If your company is struggling to find and hire great tech talent, you’re not alone. Even in today’s economic climate, competition for experienced tech talent is fierce—and inefficiencies in your hiring process can keep your company from meeting your hiring goals. In this blog post, we’ll discuss four ways that your tech hiring process might be hurting your company’s ability to make the technical hires you need, when you need them. From the high cost of a slow hiring process to the downsides of resume review, we’ll cover everything you need to know to streamline your tech hiring process.
1. Downsides of resume review in the hiring process
Recruiting is one of the most important aspects of running a successful company, but it can also be one of the most difficult and time-consuming. When it comes to finding top software engineering and other technical talent, the process can be even more challenging.
One of the biggest problems with the tech hiring process is that it often relies on resume reviews to identify qualified candidates early on. This can be a highly subjective process, as it often relies on proxies like the prestige of a candidate’s previous employers or where they went to school to identify “top” talent quickly. This results in a less diverse candidate pipeline, and my lead to recruiters passing over qualified talent from nontraditional backgrounds.
2. The high cost of a slow hiring process
A slow hiring process is costly for many reasons. First, when positions are left unfilled, it results in a loss of productivity for your technical teams. Second, a slow and drawn-out hiring process may result in a high candidate drop-off rate. And finally, engineering time is often wasted interviewing unqualified candidates.
The cost of a slow hiring process can be significant. A recent study by the Society for Human Resource Management found that the average cost-per-hire for a tech position is $4,129. That number jumps to $7,102 when you factor in the opportunity cost of an open position (the revenue that could have been generated had the position been filled).
A common approach for companies recruiting tech talent is to conduct an engineering-led technical phone screen with candidates who pass the initial screening. This approach requires one or more engineers (often the most valuable, senior-level engineers) to conduct an hour-long interview with each candidate who makes it to this stage. It also requires up to an hour of prep time for engineers to develop onsite interview questions and calibrate scoring across interviewers.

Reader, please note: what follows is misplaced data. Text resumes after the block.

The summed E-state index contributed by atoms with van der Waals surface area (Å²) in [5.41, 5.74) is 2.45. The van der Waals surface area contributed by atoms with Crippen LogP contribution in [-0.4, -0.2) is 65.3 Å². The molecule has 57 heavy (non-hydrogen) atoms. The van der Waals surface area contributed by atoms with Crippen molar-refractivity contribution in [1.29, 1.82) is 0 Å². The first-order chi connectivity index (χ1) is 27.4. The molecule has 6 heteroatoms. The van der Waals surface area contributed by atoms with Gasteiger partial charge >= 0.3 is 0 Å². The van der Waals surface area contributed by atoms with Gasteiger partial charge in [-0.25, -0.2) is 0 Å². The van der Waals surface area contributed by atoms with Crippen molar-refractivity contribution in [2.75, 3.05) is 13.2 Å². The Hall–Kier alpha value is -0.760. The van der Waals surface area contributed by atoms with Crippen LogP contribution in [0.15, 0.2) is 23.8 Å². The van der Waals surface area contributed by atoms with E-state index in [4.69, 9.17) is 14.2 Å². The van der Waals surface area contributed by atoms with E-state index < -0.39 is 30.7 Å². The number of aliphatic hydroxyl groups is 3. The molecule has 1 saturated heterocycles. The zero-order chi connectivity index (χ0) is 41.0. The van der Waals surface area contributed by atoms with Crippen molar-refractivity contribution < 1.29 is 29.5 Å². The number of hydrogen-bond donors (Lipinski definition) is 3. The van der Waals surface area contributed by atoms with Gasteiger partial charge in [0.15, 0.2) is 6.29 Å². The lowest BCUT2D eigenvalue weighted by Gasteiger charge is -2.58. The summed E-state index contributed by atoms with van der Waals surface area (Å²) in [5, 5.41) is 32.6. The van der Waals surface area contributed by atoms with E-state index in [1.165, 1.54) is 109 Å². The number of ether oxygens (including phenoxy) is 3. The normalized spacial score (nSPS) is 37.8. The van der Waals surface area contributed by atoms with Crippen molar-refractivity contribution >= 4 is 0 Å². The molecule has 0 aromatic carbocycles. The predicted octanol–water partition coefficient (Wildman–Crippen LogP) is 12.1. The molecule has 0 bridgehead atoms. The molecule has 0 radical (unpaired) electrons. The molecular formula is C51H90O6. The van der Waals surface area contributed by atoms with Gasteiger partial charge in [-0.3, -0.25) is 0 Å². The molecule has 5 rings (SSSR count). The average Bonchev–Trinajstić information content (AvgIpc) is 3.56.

A better process is to partner with a vendor that offers an effective alternative to traditional technical phone screens—for example, by providing this service themselves using research-backed evaluations with unbiased scoring. This will free up time for your company’s engineers to focus on building the product and solving technical problems.
3. Drawbacks of inconsistency in your tech hiring process
Consistency is key when conducting a tech hiring process—without it, the process can quickly become biased and unfair. To ensure consistency in your process, start by defining what job-relevant skills you’re looking for in candidates for a specific role. It can help to conduct a job analysis, if you have access to IO Psychologists at your company or through your assessment vendor.
It’s also important to train your team on best practices in the hiring process. Make sure that each interviewer knows what questions they will ask before they jump into a panel or onsite interview, and that they provide the same guidance to each candidate. After the interview, interviewers should use a consistent set of criteria—ideally a numerical rubric—to assess each candidate’s job-relevant skills. This will help to ensure that each candidate is evaluated fairly.
4. Balancing speed and accuracy in recruiting engineers
A final area that tech recruiting processes can go awry is when they simply take too long. This is painful for both candidates and companies. A drawn-out recruiting process can result in higher candidate drop-off rates, as qualified candidates may accept offers from other companies that come in sooner. Long recruiting processes also hinder recruiting teams’ ability to meet their headcount goals (which often include time-to-hire), and engineering teams suffer from reduced productivity by having long-unfilled roles on their team.
The key to securing top engineering talent is to optimize your hiring process so you can make the right hires faster. This means balancing speed and accuracy at each stage of the process, from screening resumes to conducting interviews. By avoiding the four common tech hiring process pitfalls described above, you can hire the engineers you need for your company to thrive—faster and with fewer resources.
Want to see what top companies are doing to optimize their tech hiring processes? Register for our April 5th webinar: How to optimize your tech hiring process with the resources you’ve got.